Perlimpinpin muslin and bamboo Nap Bags (mini-review)

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THE PRODUCT

Perlimpinpin‘s Nap Bags, which I tested in both muslin (lightweight) and bamboo (midweight).

Perlimpinpin Nap Bag

Miss Q fast asleep one night in her Perlimpinpin Nap Bag; I just couldn’t resist snapping a pic. Praise you-know-who that the flash didn’t wake her!

THE GOOD

  • Nice and BIG! Longer than the ergoPouch sleep sacks and maybe even slightly longer than Grobag sleeping bags
  • The zipper starts just left of your babe’s neck and zips down on an angle around to the right side of her body, which makes it exceedingly challenging for the curious to unzip themselves (note: it’s not impossible; my friend’s daughter had it figured out in just a couple of nights, whereas my daughter – who could easily get herself out of every other sleep sack brand we own – has been in the Perlimpinpin Nap Bags for months now and still hasn’t been able to Houdini her way out)
  • Has a smaller neck-hole than other sleep sacks, so you’ll never worry about your little one’s head dropping through during restless sleep periods
  • Very breathable fabrics, and they wash/dry really well
  • Like all bamboo products, the bamboo Nap Bag is sooooooooooo soft
  • Both muslin and bamboo are temperature-regulating fabrics and will keep your baby comfortable in all but the coolest temperatures
  • Excellent price point (around $40 to $50 each, depending on the fabric and where you buy them)

THE GAFFE

  • No truly organic option available; many shops will tell you bamboo is organic – which technically it is because it’s grown without pesticides, but I encourage you to read more about the way bamboo gets chemically altered into rayon if you’re going for it because you believe it’s 100 per cent organic

THE GEARS

4.5/5

 

DISCLOSURE: I received these items for review purposes.

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Author: Mommy Gearest

Mommy to two great kidlets. Baby-gear hoarder. Opinionated.

6 Comments

  1. The chemical used to breakdown the bamboo into fiber is basically (caustic soda) which is used in almost all fabric fiber processing in some way, this includes cotton.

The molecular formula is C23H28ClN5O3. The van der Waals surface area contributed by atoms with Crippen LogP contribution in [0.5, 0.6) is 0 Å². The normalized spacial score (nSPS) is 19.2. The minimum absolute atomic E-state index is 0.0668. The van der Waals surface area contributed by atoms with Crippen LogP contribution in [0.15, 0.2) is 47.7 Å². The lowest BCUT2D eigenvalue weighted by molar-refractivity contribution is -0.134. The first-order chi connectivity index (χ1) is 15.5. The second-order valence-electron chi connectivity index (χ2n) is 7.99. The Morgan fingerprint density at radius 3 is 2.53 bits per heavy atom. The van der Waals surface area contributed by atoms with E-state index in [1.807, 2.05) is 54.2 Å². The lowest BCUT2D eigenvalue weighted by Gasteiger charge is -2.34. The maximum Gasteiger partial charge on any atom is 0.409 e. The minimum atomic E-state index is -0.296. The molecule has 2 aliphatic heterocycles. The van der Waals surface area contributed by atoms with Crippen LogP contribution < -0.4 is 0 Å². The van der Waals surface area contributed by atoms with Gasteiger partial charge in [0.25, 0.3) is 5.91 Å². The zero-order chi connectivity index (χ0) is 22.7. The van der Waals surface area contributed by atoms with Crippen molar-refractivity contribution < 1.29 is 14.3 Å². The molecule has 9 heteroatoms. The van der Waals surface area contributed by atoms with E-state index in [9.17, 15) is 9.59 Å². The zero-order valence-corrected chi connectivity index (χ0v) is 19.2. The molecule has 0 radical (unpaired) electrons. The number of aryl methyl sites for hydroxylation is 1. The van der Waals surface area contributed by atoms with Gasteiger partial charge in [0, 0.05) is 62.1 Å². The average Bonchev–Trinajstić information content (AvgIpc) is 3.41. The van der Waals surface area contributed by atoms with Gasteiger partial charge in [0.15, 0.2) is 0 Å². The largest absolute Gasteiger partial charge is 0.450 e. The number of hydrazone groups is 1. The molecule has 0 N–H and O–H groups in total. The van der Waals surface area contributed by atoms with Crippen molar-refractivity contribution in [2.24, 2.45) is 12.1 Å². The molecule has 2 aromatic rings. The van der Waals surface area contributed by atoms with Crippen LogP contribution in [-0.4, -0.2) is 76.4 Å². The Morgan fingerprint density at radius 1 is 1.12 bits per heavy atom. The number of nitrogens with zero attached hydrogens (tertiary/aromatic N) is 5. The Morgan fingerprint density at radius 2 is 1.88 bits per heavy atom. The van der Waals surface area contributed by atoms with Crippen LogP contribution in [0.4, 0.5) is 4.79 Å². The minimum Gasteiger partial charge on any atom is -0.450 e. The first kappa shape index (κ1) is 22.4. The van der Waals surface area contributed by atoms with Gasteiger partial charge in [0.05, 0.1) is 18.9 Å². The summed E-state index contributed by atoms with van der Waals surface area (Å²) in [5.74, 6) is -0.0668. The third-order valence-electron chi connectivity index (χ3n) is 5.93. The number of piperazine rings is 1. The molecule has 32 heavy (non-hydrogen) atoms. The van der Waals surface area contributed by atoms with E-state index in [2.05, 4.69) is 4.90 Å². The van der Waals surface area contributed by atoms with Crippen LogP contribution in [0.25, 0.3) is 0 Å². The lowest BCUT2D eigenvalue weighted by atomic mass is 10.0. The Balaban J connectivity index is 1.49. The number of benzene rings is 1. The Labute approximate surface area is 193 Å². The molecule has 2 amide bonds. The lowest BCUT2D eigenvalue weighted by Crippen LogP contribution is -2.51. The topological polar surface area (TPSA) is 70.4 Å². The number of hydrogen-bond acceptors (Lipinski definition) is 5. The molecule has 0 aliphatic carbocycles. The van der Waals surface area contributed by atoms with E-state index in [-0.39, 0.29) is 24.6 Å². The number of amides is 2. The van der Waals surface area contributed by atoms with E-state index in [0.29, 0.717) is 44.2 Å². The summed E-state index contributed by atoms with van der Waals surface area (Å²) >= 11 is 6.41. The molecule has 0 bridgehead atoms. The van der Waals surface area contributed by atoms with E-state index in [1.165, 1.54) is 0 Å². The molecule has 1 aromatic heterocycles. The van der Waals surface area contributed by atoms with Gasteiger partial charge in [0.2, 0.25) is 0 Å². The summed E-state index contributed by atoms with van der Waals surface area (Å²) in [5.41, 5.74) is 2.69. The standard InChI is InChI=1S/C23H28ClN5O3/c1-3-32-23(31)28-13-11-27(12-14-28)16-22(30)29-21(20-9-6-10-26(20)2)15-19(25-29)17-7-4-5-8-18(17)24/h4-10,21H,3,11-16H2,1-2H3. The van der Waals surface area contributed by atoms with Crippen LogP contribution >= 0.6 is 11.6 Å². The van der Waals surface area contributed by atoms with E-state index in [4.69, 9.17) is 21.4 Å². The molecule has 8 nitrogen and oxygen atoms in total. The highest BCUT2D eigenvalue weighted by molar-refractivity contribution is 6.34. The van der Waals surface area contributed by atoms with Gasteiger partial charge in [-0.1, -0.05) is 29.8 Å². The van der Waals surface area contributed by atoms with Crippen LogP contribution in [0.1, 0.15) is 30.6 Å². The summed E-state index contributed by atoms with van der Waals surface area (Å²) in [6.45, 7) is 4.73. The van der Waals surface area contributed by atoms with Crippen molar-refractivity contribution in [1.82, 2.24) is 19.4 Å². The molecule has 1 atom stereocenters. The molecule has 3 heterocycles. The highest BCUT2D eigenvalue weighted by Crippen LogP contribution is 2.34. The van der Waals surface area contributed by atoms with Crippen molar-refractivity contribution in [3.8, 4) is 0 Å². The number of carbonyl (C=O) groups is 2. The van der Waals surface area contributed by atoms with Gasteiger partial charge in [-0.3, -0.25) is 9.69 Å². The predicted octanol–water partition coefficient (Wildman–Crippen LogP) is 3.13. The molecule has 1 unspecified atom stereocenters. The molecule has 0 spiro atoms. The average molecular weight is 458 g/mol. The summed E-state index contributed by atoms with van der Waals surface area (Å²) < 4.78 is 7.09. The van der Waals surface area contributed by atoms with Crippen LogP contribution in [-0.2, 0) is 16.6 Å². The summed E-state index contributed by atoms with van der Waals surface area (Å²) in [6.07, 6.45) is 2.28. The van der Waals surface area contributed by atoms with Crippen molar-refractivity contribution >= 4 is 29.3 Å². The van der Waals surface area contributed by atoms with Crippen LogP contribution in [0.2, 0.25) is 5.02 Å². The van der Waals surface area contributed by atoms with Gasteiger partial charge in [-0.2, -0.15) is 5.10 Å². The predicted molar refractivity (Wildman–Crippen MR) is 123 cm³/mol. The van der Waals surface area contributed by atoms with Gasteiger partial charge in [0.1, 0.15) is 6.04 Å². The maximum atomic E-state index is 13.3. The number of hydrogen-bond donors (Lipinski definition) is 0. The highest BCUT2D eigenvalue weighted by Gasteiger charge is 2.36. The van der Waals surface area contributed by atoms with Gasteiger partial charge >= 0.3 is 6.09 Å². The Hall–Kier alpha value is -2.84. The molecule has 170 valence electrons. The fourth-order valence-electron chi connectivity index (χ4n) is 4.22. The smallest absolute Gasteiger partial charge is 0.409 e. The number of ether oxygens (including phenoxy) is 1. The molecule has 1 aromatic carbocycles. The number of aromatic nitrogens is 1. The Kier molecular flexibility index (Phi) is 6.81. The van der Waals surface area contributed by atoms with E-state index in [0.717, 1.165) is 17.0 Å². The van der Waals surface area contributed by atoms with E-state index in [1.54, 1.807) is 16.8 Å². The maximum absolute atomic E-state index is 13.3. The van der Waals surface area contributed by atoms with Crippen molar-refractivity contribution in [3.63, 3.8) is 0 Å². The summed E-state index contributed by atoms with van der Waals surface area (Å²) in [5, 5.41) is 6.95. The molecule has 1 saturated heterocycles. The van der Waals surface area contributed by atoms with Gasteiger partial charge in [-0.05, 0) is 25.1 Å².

Caustic soda is even used in the processing of some foods.
    If the bamboo yarn processing is done in a closed system it does not cause pollution to the environment and there are insignificant traces of the chemicals left in the fiber after processing…
    Bamboo fabric is also known to stop UV rays and is said to be antimicrobial.
    Just think if you buy cotton it takes 2 pounds of chemicals and pesticides to grow one pound of cotton.
    Don’t you think there is residue from all these chemicals in the final cotton product?.
    In my opinion and my family’s bamboo is the superior choice anytime.

  2. Totally thought bamboo was chemical free. Glad to have that informed decision you were talking about.

  3. My little guy could sure use one of these! He’s such a rolly polly that blankets never stay on

  4. Bamboo is a quick growing, renewable material with very many uses. Let’s have a little give and take. We can’t avoid all chemical processes and live in the 21st century! Just saying because I think it needs to be said.

    • Absolutely true – but I think it’s important to make informed choices. If you ask most people about bamboo, they think it’s chemical-free. It’s not – turning it into rayon takes a lot of chemical processing. So if you’re choosing bamboo solely for the softness, great – you probably don’t care about the chemicals. But for people who care about chemicals, I don’t think there’s anything wrong with providing accurate information. :)

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